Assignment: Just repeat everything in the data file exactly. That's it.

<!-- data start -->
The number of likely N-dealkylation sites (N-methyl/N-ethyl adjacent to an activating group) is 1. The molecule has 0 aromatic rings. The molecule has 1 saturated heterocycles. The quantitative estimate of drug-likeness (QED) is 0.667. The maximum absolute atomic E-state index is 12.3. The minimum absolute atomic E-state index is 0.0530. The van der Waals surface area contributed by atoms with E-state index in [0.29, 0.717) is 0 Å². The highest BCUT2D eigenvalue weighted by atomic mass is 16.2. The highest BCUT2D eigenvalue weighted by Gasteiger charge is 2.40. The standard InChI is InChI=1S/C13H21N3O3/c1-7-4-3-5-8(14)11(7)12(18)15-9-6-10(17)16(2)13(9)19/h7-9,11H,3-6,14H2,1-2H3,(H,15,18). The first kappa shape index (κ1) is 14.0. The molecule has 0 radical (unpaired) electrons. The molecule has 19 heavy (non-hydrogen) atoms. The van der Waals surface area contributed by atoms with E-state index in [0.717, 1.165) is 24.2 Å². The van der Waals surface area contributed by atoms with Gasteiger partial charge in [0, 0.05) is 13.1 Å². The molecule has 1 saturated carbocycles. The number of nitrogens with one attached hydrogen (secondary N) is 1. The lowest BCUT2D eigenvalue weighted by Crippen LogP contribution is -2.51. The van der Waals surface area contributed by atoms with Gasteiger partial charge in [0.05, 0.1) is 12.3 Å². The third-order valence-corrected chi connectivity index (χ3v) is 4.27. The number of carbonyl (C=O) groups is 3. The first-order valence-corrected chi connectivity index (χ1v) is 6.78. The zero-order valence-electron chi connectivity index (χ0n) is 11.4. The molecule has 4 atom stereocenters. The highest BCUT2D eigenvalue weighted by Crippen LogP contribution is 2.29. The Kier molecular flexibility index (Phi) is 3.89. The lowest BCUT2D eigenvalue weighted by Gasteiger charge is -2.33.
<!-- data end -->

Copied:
The number of likely N-dealkylation sites (N-methyl/N-ethyl adjacent to an activating group) is 1. The molecule has 0 aromatic rings. The molecule has 1 saturated heterocycles. The quantitative estimate of drug-likeness (QED) is 0.667. The maximum absolute atomic E-state index is 12.3. The minimum absolute atomic E-state index is 0.0530. The van der Waals surface area contributed by atoms with E-state index in [0.29, 0.717) is 0 Å². The highest BCUT2D eigenvalue weighted by atomic mass is 16.2. The highest BCUT2D eigenvalue weighted by Gasteiger charge is 2.40. The standard InChI is InChI=1S/C13H21N3O3/c1-7-4-3-5-8(14)11(7)12(18)15-9-6-10(17)16(2)13(9)19/h7-9,11H,3-6,14H2,1-2H3,(H,15,18). The first kappa shape index (κ1) is 14.0. The molecule has 0 radical (unpaired) electrons. The molecule has 19 heavy (non-hydrogen) atoms. The van der Waals surface area contributed by atoms with E-state index in [0.717, 1.165) is 24.2 Å². The van der Waals surface area contributed by atoms with Gasteiger partial charge in [0, 0.05) is 13.1 Å². The molecule has 1 saturated carbocycles. The number of nitrogens with one attached hydrogen (secondary N) is 1. The lowest BCUT2D eigenvalue weighted by Crippen LogP contribution is -2.51. The van der Waals surface area contributed by atoms with Gasteiger partial charge in [0.05, 0.1) is 12.3 Å². The third-order valence-corrected chi connectivity index (χ3v) is 4.27. The number of carbonyl (C=O) groups is 3. The first-order valence-corrected chi connectivity index (χ1v) is 6.78. The zero-order valence-electron chi connectivity index (χ0n) is 11.4. The molecule has 4 atom stereocenters. The highest BCUT2D eigenvalue weighted by Crippen LogP contribution is 2.29. The Kier molecular flexibility index (Phi) is 3.89. The lowest BCUT2D eigenvalue weighted by Gasteiger charge is -2.33.